Department of Oral and Maxillofacial Surgery, University Medical Centre Utrecht, Utrecht, The Netherlands. firstname.lastname@example.org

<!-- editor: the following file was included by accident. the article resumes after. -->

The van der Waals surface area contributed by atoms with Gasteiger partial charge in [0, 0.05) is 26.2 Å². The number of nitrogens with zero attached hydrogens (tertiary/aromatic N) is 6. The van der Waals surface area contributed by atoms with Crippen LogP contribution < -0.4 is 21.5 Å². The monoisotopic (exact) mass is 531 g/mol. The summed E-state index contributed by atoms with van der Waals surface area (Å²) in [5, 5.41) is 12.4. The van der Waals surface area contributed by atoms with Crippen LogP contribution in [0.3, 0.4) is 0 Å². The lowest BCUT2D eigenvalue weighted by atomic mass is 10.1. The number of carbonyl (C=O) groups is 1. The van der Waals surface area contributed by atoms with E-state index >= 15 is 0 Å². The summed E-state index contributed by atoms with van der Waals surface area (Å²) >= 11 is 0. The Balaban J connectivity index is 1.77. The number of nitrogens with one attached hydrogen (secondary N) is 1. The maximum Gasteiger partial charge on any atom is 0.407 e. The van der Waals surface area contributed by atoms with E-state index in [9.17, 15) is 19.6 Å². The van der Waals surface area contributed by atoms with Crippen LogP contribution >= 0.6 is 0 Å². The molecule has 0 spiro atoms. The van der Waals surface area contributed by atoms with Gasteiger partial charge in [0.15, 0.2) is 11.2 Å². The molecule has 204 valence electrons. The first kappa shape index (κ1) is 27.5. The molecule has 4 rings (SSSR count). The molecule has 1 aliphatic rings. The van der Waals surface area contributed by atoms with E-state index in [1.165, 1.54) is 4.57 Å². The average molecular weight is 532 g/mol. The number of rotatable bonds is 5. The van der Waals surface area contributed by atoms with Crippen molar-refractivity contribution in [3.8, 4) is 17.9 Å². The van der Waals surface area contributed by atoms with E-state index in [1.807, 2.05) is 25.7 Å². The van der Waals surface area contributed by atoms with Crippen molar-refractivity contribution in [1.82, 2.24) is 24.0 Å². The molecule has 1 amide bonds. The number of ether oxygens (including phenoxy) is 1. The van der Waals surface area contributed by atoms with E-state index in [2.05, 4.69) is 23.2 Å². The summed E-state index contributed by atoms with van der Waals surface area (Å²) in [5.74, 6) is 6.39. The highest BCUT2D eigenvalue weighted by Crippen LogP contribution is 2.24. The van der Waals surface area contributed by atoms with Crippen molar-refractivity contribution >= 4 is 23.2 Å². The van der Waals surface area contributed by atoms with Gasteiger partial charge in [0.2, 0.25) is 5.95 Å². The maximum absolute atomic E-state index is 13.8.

The aim of this study was to determine the optimal combination of preoperative examination methods to predict mandibular invasion by squamous cell carcinoma of the oral cavity. Data were gathered prospectively but evaluated retrospectively. The preoperative results of clinical examination, conventional radiography, bone single photon emission computed tomography (SPECT), computed tomography and magnetic resonance imaging were compared to the histological results of resection specimens from 67 patients with tumours, adjacent or fixed to the mandible, histologically confirmed as squamous cell carcinoma. The examination methods with acceptable sensitivity and specificity were selected and diagnostic algorithms were constructed using all possible combinations. The preferred diagnostic algorithm was found to be either computed tomography or magnetic resonance imaging, followed by a bone SPECT in cases where the first scan is negative. A negative bone SPECT rules out mandibular invasion (100\% sensitivity). This algorithm accurately predicted mandibular invasion in 85\% of the patients, without yielding false negative results. In this study group, application of such an algorithm would have resulted in a reduction of the number of unnecessary mandibular resections by 50\%. The suggested, preferred, diagnostic algorithm shortens the preoperative screening process, avoiding unnecessary costs, as well as considerably reducing the number of unnecessary mandibular resections.